16 Mar 2021

16 Mar 2021

Review status: this preprint is currently under review for the journal BG.

Modeling the interinfluence of fertilizer-induced NH3 emission, nitrogen deposition, and aerosol radiative effects using modified CESM2

Ka Ming Fung1,a, Maria Val Martin2, and Amos P. K. Tai1,3 Ka Ming Fung et al.
  • 1Graduate Division of Earth and Atmospheric Sciences, The Chinese University of Hong Kong, Sha Tin, Hong Kong
  • 2Leverhulme Centre for Climate Change Mitigation, Department of Animal & Plant Sciences, University of Sheffield, Sheffield, UK
  • 3Institute of Environment, Energy and Sustainability, and State Key Laboratory of Agrobiotechnology, The Chinese University of Hong Kong, Sha Tin, Hong Kong
  • anow at: Department of Civil and Environmental Engineering, Massachusetts Institute of Technology, Cambridge, MA, USA

Abstract. Global ammonia (NH3) emission is expected to continue to rise due to intensified fertilization for growing food to satisfy the increasing demand worldwide. Previous studies focused mainly on estimating the land-to-atmosphere NH3 injection but seldom addressed the other side of the bidirectional nitrogen exchange – deposition. Ignoring this significant input source of soil mineral nitrogen may lead to an underestimation of NH3 emissions from natural sources. Here, we used an Earth system model to quantify NH3-induced changes in atmospheric composition and the consequent impacts on the Earth's radiative budget and biosphere, as well as the impacts of deposition on NH3 emissions from the land surface. We implemented a new scheme into the Community Land Model version 5 (CLM5) of the Community Earth System Model version 2 (CESM2) to estimate the volatilization of ammonium salt (NH4+) associated with synthetical fertilizers into gaseous NH3. We further parameterized the amount of emitted NH3 captured in the plant canopy to derive a more accurate quantity of NH3 that escapes to the atmosphere. Our modified CLM5 estimated that 11 Tg-N yr−1 of global NH3 emission is attributable to synthetic fertilizers. Interactively coupling terrestrial NH3 emissions to atmospheric chemistry simulations by the Community Atmospheric Model version 4 with chemistry (CAM4-chem), we found that such emissions favor the formation and deposition of NH4+ aerosol, which in turn disrupts the aerosol radiative effect and enhances soil NH3 volatilization in regions downwind of fertilized croplands. Our fully-coupled simulations showed that global-total NH3 emission is enhanced by nitrogen deposition by 2.4 Tg-N yr−1, when compared to the baseline case with 2000-level fertilization but without deposition- induced enhancements. In synergy with observations and emission inventories, our work provides a useful tool for stakeholders to evaluate the intertwined relations between agricultural trends, fertilize use, NH3 emission, atmospheric aerosols, and climate, so as to derive optimal strategies for securing both food production and environmental sustainability.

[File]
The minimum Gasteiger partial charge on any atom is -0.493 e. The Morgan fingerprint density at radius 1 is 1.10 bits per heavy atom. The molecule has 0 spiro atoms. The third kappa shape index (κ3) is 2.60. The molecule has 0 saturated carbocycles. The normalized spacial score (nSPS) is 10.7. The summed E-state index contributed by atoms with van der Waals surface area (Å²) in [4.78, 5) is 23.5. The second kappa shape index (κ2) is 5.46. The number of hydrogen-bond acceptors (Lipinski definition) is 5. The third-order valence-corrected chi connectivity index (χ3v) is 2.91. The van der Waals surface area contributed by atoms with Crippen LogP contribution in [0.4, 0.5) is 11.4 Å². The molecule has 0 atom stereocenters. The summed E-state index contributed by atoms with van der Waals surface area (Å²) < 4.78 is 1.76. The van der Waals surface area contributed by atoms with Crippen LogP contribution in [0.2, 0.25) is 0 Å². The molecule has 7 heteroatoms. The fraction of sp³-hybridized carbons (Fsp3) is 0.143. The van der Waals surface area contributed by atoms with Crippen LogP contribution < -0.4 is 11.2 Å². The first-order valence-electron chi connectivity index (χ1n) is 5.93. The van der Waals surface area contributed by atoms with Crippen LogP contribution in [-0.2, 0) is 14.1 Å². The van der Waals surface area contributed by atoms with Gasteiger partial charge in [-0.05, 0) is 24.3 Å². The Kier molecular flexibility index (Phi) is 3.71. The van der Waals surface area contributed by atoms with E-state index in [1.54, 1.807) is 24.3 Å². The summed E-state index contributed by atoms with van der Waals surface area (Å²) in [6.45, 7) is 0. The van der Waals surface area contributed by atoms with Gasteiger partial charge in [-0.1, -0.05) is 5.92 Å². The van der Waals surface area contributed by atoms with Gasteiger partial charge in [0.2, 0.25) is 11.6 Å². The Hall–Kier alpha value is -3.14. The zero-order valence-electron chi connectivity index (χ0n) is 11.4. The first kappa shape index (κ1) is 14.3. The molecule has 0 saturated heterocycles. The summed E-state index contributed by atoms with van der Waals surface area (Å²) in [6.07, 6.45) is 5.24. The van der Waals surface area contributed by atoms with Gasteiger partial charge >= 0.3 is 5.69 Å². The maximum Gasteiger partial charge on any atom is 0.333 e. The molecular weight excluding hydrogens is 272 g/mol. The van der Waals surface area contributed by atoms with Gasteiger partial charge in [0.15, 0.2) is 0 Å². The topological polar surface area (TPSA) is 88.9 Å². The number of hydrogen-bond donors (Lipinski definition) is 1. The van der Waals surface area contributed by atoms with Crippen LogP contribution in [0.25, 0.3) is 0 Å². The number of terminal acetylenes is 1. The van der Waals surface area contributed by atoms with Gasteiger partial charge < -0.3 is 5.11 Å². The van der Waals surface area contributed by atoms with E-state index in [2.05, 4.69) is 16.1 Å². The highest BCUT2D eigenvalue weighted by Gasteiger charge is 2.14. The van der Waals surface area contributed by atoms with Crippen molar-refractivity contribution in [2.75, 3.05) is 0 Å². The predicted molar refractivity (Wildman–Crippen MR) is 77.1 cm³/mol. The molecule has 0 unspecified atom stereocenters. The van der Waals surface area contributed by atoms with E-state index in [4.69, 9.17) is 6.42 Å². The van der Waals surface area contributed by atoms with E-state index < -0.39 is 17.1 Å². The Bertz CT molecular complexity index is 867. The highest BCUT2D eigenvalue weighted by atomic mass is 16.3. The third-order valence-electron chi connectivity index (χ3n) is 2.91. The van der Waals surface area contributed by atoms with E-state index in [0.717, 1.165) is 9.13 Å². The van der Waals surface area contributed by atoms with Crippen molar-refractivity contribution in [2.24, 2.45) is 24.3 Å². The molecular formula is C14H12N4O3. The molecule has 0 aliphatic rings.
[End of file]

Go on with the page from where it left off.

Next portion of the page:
Ka Ming Fung et al.

Status: final response (author comments only)

Comment types: AC – author | RC – referee | CC – community | EC – editor | CEC – chief editor | : Report abuse
  • RC1: 'Comment on bg-2021-63', Anonymous Referee #1, 03 May 2021
    • AC1: 'Reply on RC1', Ka Ming Fung, 22 Aug 2021
  • RC2: 'Comment on bg-2021-63', Anonymous Referee #2, 12 May 2021
    • AC2: 'Reply on RC2', Ka Ming Fung, 22 Aug 2021

Ka Ming Fung et al.

Ka Ming Fung et al.


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Latest update: 04 Dec 2021
Short summary
Fertilizer-induced ammonia detrimentally affects the environment by not only directly damaging ecosystems but also indirectly altering climate and soil fertility. To quantify these secondary impacts, we enabled a model (CESM) to simulate ammonia emission, chemical evolution, and deposition as a continuous cycle. We found that, if fertilizer use is to soar by 30 % from today's level, these counteracting impacts will result in a 23 % rise in ammonia emission and 7.3 % in food production globally.